If you closely identified with your position, then a layoff will be more emotionally impactful. This is a great opportunity to work on how you identify yourself and relate to the world. And doing this work now will help you in every area of your life, including your job performance.
You can do this by picking up hobbies and building a strong internal sense of self. Focusing on hobbies and things outside of work keeps you well rounded. Hobbies will also help you unwind. And when your brain is relaxed you are better able to solve complex issues.
A strong sense of self includes understanding your strengths and weaknesses. If you are awesome at xyz skill, you take that skill with you to your next job and in other areas of your life.
- Mindset Technique at work: What you just learned, my friend, is: boundaries. Any relationship ending hurts. It is particularly painful when you give too much of yourself in the relationship. Boundaries are key to maintaining identity and not losing yourself in relationships.
- Words Matter: Remind yourself that companies calling their employees “family” or wanting their employees to define themselves by their jobs is a sign that those companies are not ready for emotionally mature employees.
Depersonalization and grounding create a safe space to acknowledge and feel emotions while reducing their intensity. Feeling your feelings in any situation is important because it will help you process, become more self-aware, and better understand your place in the world. It will help you manage stress and be more resilient in difficult situations like a layoff.
And when you allow yourself to feel your feelings without judgement, you reduce the intensity of the feelings and are better able to manage them.
During a layoff, there are multiple people involved and emotions to consider. Layoffs are tough on people in HR, your colleagues might be sad for you, your boss might feel hurt or upset. But your primary focus is your feelings.
It is possible to empathize with HR and your boss, while also focusing solely on your emotions. You are the star of the show. You need to make sure the star is OK. So shamelessly focus on you and how you feel and work through your feelings. Once you do that, you can reach out to others—if you have the space.
An important first step in feeling your feelings is labeling them.
Feelings after a layoff may be:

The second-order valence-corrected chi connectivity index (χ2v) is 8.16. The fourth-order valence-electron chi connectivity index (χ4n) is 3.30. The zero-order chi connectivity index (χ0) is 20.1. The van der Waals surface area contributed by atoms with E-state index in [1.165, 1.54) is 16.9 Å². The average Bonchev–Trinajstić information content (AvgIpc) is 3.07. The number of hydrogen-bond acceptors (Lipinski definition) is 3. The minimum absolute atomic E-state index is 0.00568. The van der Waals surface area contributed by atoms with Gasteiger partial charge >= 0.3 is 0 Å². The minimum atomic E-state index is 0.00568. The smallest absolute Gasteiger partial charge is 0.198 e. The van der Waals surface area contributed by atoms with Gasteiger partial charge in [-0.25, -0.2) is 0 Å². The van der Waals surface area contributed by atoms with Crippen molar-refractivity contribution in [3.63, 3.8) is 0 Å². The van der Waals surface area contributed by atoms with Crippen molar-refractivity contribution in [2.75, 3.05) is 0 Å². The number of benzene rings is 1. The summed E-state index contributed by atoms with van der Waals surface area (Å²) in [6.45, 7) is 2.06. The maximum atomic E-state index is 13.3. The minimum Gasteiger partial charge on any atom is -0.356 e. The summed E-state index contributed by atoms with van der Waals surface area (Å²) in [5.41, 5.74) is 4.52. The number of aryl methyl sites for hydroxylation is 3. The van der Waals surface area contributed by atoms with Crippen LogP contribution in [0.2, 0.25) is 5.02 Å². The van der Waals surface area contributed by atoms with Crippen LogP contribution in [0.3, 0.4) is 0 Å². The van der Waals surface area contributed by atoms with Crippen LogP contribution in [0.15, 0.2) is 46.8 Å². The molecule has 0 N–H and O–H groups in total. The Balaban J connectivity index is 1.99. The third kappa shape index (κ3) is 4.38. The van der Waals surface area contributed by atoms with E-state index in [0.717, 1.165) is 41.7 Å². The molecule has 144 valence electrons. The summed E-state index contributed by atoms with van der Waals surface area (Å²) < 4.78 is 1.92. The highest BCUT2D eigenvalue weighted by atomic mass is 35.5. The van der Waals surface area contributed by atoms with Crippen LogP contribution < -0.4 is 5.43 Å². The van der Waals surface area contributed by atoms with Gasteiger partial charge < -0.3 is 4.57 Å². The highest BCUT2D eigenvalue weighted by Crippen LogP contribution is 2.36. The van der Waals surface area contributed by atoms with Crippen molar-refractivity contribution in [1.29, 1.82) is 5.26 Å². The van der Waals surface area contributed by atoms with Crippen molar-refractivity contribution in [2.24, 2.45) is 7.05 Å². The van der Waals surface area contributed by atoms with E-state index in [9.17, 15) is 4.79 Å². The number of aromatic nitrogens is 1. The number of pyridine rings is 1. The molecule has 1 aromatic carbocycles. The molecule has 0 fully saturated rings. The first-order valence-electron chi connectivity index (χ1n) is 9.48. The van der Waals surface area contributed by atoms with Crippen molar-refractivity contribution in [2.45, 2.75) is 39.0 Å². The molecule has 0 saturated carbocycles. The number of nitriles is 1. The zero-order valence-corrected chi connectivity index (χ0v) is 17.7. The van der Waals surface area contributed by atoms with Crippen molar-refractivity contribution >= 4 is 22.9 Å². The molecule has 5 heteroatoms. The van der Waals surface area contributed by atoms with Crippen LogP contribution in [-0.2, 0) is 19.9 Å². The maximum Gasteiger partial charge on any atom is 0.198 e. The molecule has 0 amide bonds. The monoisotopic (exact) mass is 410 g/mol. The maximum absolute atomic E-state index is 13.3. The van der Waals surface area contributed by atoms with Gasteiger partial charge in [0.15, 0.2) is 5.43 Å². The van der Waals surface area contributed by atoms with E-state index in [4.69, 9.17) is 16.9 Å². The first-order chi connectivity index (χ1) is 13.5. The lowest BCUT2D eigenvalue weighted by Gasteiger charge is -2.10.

- Worry – layoffs and uncertainty come hand in hand and uncertainties best friend is worriment
- Uncertainty – a layoff can bring about a lot of changes, both financially and emotionally
- Shock – having a job one minute and not the next is a shock to the system
- Sadness – you are saying goodbye to colleagues and a familiar work environment
- Resistance – you might want to resist that it is happening and believe that it’s a mistake
- Relief – you might feel relieved you are no longer in anxious anticipation
- Irritability – any change or surprise can bring irritability
- Hope – in every difficult situation there is always a semblance of hope
- Grief – just like with any loss, losing a job and your current routine may bring feelings of grief.
- Excitement – if you felt stagnant in your job, you might be excited for a new opportunity.
- Embarrassment – you might feel like you are losing a point of pride
- Failure – you may feel you did something wrong
- Doubt – if you take the layoff personally, you might doubt your abilities and skills.
- Defeat – You might wonder how the next job will come and if the effort is worth it
- Anger – if you dedicated a lot of your time and energy to a job you may feel resentment.*
*Anger is typically a secondary emotion to the primary emotion of sadness. When we feel vulnerable, we will mask the vulnerability with anger. This is fear response and an attempt to protect ourselves.
Feel With Curiosity
In a world where feelings are weaponized and people incorrectly think emotions are weakness, it’s scary to feel. But you need to feel your emotions. Because if you ignore them, they will still be there, becoming more intense.
By acknowledging emotions now, you make life easier. And you put yourself in the best position to navigate a layoff. Feel your feelings by sitting with them and acknowledging them with curiosity.
This looks like going for a walk or getting a cup of coffee and literally sitting and reflecting on your emotions. Ask yourself, “really, how am I feeling?” And allow the feelings to come into your consciousness without judgement.
You are allowed to think, “I am acknowledging a mixture of anger and relief, this is interesting.” And you are allowed to think, “this is a lot, this is uncomfortable.”